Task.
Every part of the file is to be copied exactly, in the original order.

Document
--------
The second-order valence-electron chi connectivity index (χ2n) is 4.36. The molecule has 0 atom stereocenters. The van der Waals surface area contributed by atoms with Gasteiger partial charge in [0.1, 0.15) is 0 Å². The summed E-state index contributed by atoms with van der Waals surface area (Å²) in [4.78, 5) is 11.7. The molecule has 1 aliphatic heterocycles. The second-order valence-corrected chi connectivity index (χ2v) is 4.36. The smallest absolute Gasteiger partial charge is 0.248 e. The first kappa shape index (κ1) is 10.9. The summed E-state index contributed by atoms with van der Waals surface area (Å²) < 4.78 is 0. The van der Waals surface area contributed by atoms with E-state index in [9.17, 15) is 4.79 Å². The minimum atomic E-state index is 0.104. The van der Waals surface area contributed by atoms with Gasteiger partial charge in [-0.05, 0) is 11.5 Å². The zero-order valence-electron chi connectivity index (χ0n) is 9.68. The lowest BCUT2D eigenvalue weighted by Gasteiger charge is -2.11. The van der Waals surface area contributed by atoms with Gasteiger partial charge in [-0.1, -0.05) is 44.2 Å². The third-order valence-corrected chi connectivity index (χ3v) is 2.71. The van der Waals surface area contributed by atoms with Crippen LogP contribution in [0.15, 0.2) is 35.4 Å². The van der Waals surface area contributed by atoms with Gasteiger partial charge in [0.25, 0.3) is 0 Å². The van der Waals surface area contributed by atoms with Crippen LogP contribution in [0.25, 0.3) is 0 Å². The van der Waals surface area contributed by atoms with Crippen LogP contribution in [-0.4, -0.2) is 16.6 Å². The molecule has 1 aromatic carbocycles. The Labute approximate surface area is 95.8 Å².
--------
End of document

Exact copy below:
The second-order valence-electron chi connectivity index (χ2n) is 4.36. The molecule has 0 atom stereocenters. The van der Waals surface area contributed by atoms with Gasteiger partial charge in [0.1, 0.15) is 0 Å². The summed E-state index contributed by atoms with van der Waals surface area (Å²) in [4.78, 5) is 11.7. The molecule has 1 aliphatic heterocycles. The second-order valence-corrected chi connectivity index (χ2v) is 4.36. The smallest absolute Gasteiger partial charge is 0.248 e. The first kappa shape index (κ1) is 10.9. The summed E-state index contributed by atoms with van der Waals surface area (Å²) < 4.78 is 0. The van der Waals surface area contributed by atoms with E-state index in [9.17, 15) is 4.79 Å². The minimum atomic E-state index is 0.104. The van der Waals surface area contributed by atoms with Gasteiger partial charge in [-0.05, 0) is 11.5 Å². The zero-order valence-electron chi connectivity index (χ0n) is 9.68. The lowest BCUT2D eigenvalue weighted by Gasteiger charge is -2.11. The van der Waals surface area contributed by atoms with Gasteiger partial charge in [-0.1, -0.05) is 44.2 Å². The third-order valence-corrected chi connectivity index (χ3v) is 2.71. The van der Waals surface area contributed by atoms with Crippen LogP contribution in [0.15, 0.2) is 35.4 Å². The van der Waals surface area contributed by atoms with Gasteiger partial charge in [0.25, 0.3) is 0 Å². The van der Waals surface area contributed by atoms with Crippen LogP contribution in [0.25, 0.3) is 0 Å². The van der Waals surface area contributed by atoms with Crippen LogP contribution in [-0.4, -0.2) is 16.6 Å². The molecule has 1 aromatic carbocycles. The Labute approximate surface area is 95.8 Å².